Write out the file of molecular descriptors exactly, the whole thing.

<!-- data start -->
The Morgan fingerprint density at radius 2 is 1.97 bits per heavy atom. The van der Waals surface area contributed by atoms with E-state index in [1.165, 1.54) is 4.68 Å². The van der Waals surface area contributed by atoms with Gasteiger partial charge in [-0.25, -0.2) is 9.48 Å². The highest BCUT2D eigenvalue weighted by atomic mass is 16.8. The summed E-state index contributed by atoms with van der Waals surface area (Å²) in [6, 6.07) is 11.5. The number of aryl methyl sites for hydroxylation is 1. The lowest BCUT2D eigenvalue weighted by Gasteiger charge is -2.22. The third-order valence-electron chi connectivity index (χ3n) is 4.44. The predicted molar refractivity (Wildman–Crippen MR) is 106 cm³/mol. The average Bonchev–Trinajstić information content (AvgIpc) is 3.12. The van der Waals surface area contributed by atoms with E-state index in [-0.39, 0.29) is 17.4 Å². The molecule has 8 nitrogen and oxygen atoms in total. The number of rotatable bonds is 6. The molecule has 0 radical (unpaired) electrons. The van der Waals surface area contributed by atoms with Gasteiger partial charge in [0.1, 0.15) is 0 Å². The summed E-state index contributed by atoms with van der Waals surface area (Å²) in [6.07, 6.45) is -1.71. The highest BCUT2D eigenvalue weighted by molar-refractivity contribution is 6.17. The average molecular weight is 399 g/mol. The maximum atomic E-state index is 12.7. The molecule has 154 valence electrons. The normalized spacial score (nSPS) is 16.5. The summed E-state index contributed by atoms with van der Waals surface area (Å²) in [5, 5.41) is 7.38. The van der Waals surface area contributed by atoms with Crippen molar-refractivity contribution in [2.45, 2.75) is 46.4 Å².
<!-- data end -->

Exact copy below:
The Morgan fingerprint density at radius 2 is 1.97 bits per heavy atom. The van der Waals surface area contributed by atoms with E-state index in [1.165, 1.54) is 4.68 Å². The van der Waals surface area contributed by atoms with Gasteiger partial charge in [-0.25, -0.2) is 9.48 Å². The highest BCUT2D eigenvalue weighted by atomic mass is 16.8. The summed E-state index contributed by atoms with van der Waals surface area (Å²) in [6, 6.07) is 11.5. The number of aryl methyl sites for hydroxylation is 1. The lowest BCUT2D eigenvalue weighted by Gasteiger charge is -2.22. The third-order valence-electron chi connectivity index (χ3n) is 4.44. The predicted molar refractivity (Wildman–Crippen MR) is 106 cm³/mol. The average Bonchev–Trinajstić information content (AvgIpc) is 3.12. The van der Waals surface area contributed by atoms with E-state index in [-0.39, 0.29) is 17.4 Å². The molecule has 8 nitrogen and oxygen atoms in total. The number of rotatable bonds is 6. The molecule has 0 radical (unpaired) electrons. The van der Waals surface area contributed by atoms with Gasteiger partial charge in [0.1, 0.15) is 0 Å². The summed E-state index contributed by atoms with van der Waals surface area (Å²) in [6.07, 6.45) is -1.71. The highest BCUT2D eigenvalue weighted by molar-refractivity contribution is 6.17. The average molecular weight is 399 g/mol. The maximum atomic E-state index is 12.7. The molecule has 154 valence electrons. The normalized spacial score (nSPS) is 16.5. The summed E-state index contributed by atoms with van der Waals surface area (Å²) in [5, 5.41) is 7.38. The van der Waals surface area contributed by atoms with Crippen molar-refractivity contribution in [2.45, 2.75) is 46.4 Å².